Aristotle Quotes

Happiness, whether consisting in pleasure or virtue, or both, is more often found with those who are highly cultivated in their minds and in their character, and have only a moderate share of external goods, than among those who possess external goods to a useless extent but are deficient in higher qualities.

Aristotle

For well-being and health, again, the homestead should be airy in summer, and sunny in winter. A homestead possessing these qualities would be longer than it is deep; and its main front would face the south.

Aristotle

The wise man does not expose himself needlessly to danger, since there are few things for which he cares sufficiently; but he is willing, in great crises, to give even his life - knowing that under certain conditions it is not worth-while to live

Aristotle

Fear is pain arising from the anticipation of evil.

Aristotle

He overcomes a stout enemy who overcomes his own anger.

Aristotle

Suffering becomes beautiful when anyone bears great calamities with cheerfulness, not through insensibility but through greatness of mind.

Aristotle

Yellow-colored objects appear to be gold

Aristotle

The most perfect political community must be amongst those who are in the middle rank, and those states are best instituted wherein these are a larger and more respectable part, if possible, than both the other; or, if that cannot be, at least than either of them separate.

Aristotle

It is unbecoming for young men to utter maxims.

Aristotle

Yellow-colored objects appear to be gold.

Aristotle

We must no more ask whether the soul and body are one than ask whether the wax and the figure impressed on it are one.

Aristotle

Without friends no one would choose to live, though he had all other goods.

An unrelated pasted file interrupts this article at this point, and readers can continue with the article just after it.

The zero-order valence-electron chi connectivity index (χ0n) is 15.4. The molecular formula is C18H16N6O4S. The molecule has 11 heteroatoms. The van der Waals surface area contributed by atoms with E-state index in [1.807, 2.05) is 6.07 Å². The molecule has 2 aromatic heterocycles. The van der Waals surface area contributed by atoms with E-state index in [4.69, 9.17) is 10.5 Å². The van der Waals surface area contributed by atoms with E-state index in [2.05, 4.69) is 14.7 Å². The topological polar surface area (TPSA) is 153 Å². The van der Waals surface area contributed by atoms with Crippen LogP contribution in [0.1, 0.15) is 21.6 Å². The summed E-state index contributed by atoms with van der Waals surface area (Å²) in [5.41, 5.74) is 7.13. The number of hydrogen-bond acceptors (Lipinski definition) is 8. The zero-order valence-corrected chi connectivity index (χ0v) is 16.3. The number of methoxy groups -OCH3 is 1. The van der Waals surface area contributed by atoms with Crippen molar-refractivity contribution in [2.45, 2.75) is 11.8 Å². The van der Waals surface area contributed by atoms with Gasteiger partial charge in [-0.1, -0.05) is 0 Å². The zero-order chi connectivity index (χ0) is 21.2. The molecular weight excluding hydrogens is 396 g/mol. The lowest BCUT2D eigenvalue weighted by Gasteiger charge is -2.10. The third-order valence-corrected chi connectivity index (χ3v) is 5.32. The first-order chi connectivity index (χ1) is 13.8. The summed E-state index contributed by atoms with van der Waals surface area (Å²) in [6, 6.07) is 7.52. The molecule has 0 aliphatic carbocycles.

Aristotle

After these matters we ought perhaps next to discuss pleasure. For it is thought to be most intimately connected with our human nature, which is the reason why in educating the young we steer them by the rudders of pleasure and pain; it is thought, too, that to enjoy the things we ought and to hate the things we ought has the greatest bearing on virtue of character. For these things extend right through life, with a weight and power of their own in respect both to virtue and to the happy life, since men choose what is pleasant and avoid what is painful; and such things, it will be thought, we should least of all omit to discuss, especially since they admit of much dispute.

Aristotle

We must as second best, as people say, take the least of the evils.

Aristotle

Any one can get angry that is easy or give or spend money; but to do this to the right person, to the right extent, at the right time, with the right motive, and in the right way, that is not for every one, nor is it easy.

Aristotle

In cases of this sort, let us say adultery, rightness and wrongness do not depend on committing it with the right woman at the right time and in the right manner, but the mere fact of committing such action at all is to do wrong.

Aristotle
Social Media
Our Partners
Quote of the Day App
Android app on Google Play